Computational and experimental mathematics. Bailey is also a leading figure in the field of computational and experimental mathematics, with research applying high performance computing to problems in research mathematics. He is an author of two high-precision computation software packages that are widely used in the field. His best-known paper in this area (co-authored with Peter Borwein and Simon Plouffe) describes a new formula for pi that permits arbitrary digit calculation, which formula was discovered using Bailey's computer implementation of the PSLQ algorithm. In two more recent papers, Bailey, with his colleague Richard Crandall, demonstrated a connection between these formulas and a fundamental question about digit randomness. Bailey received the Chauvenet Prize and the Merten Hesse Prize from the Mathematical Association of America. He has co-authored four books on experimental mathematics. Several feature articles written by Bailey and his colleague Jonathan Borwein have recently appeared in the flagship publications Notices of the American Mathematical Society and the American Mathematical Monthly, the two most widely read periodicals in the field.
Other activities. Bailey and his colleague Jonathan Borwein jointly operate a website devoted to experimental mathematics. Together they write articles on science and mathematics in modern society for their blog (see "Blog" below), for the United States-based Huffington Post (see "Huffington Post articles" below), recently named the world's most influential blog/news site, and for the Australia-based Conversation (see "Conversation articles" below), which also has a wide international following.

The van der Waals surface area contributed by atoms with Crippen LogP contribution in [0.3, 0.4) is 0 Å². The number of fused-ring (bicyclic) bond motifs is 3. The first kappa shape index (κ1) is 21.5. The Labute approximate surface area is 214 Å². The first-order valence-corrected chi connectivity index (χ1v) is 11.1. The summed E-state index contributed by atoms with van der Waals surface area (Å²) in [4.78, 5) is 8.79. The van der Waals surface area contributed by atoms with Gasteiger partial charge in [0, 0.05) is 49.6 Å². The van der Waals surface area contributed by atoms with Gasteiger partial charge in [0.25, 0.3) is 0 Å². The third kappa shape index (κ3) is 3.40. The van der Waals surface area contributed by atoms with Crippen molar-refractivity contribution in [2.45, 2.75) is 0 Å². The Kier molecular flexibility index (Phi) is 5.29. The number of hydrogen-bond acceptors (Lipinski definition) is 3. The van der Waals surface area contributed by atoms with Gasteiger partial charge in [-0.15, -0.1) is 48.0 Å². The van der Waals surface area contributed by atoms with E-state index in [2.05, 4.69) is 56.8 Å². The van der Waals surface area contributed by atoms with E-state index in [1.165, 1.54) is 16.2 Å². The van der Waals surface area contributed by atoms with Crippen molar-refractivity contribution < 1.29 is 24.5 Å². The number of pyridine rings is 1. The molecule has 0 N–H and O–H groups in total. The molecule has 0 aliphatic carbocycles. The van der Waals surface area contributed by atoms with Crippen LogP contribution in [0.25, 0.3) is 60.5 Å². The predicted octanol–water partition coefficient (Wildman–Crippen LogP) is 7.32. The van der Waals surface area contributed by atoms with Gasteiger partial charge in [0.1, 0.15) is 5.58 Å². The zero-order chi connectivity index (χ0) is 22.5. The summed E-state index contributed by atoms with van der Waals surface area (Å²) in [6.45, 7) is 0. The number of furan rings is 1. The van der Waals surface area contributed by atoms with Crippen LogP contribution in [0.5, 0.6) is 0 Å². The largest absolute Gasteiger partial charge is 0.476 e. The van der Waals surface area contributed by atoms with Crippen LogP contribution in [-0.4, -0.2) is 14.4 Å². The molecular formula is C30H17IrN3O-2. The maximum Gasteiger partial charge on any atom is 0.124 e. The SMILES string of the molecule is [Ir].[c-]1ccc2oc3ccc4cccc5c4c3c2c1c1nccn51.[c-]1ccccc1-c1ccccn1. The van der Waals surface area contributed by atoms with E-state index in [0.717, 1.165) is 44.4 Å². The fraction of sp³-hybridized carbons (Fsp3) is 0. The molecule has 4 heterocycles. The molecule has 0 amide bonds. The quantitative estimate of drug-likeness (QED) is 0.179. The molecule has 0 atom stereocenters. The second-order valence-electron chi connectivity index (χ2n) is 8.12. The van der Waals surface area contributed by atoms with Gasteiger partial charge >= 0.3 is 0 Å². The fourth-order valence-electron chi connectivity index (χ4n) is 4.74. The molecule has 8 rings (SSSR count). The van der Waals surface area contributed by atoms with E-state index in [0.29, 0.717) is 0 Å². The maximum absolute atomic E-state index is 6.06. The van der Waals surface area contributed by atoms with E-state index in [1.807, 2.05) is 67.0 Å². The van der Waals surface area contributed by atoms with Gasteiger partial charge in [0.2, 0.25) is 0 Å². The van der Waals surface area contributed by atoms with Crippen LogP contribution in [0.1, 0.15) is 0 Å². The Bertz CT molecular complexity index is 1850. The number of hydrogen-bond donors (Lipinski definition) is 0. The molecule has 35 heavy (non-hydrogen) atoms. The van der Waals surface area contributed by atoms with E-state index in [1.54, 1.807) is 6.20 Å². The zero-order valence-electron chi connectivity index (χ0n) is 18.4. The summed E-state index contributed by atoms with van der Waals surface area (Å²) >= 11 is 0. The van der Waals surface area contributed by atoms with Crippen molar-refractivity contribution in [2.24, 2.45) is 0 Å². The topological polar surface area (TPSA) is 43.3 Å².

Bailey writes for two blogs, in addition to articles in the Huffington Post and the Conversation:
- Math Drudge blog. This blog, much of which is co-authored by Jonathan Borwein, contains essays, news and other material in the realm of mathematics, computing and scientific research.
- SMR blog. This blog contains essays, news and other material in the realm of scientific research and modern religion.
Bailey has written one book on performance science, four books on computational and experimental mathematics, a CD-ROM reference. All of these books are available at Amazon.com or directly from the respective publishers. Further information on the experimental math books is available in the Books section of the experimental math website. The performance tuning book is available Here.
Bailey and his colleague Jonathan Borwein have authored articles for The Conversation, an international forum of academic research and discussion based in Melbourne, Australia. A listing of these articles is available here:
Bailey has published numerous research studies in the area of "experimental" (computer-assisted) mathematics, which establish that modern high-performance computer technology can be effectively utilized as a tool for mathematical research. Here is a website with additional information:
High-Precision Software Library
Bailey is a co-author of several software libraries for high-precision computation. These libraries include translation facilities so that one can use, with minor modifications, ordinary Fortran or C++ programs to perform high-precision calculations:
Huffington Post articles